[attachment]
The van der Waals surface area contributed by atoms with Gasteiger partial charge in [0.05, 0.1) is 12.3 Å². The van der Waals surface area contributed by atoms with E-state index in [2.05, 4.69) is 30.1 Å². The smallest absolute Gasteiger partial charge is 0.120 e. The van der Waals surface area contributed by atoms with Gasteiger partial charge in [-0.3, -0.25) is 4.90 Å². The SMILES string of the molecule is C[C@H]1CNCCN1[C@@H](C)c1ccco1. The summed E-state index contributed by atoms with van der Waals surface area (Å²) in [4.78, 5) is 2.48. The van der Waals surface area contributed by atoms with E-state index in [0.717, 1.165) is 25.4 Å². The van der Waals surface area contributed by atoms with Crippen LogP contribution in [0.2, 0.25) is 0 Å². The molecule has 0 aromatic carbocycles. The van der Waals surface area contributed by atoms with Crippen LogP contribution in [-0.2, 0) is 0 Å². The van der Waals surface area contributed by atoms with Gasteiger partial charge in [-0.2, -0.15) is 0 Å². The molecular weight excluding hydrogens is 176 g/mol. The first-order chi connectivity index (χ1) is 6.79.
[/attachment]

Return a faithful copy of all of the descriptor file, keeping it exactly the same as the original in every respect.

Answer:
The van der Waals surface area contributed by atoms with Gasteiger partial charge in [0.05, 0.1) is 12.3 Å². The van der Waals surface area contributed by atoms with E-state index in [2.05, 4.69) is 30.1 Å². The smallest absolute Gasteiger partial charge is 0.120 e. The van der Waals surface area contributed by atoms with Gasteiger partial charge in [-0.3, -0.25) is 4.90 Å². The SMILES string of the molecule is C[C@H]1CNCCN1[C@@H](C)c1ccco1. The summed E-state index contributed by atoms with van der Waals surface area (Å²) in [4.78, 5) is 2.48. The van der Waals surface area contributed by atoms with E-state index in [0.717, 1.165) is 25.4 Å². The van der Waals surface area contributed by atoms with Crippen LogP contribution in [0.2, 0.25) is 0 Å². The molecule has 0 aromatic carbocycles. The van der Waals surface area contributed by atoms with Crippen LogP contribution in [-0.2, 0) is 0 Å². The van der Waals surface area contributed by atoms with Gasteiger partial charge in [-0.2, -0.15) is 0 Å². The molecular weight excluding hydrogens is 176 g/mol. The first-order chi connectivity index (χ1) is 6.79.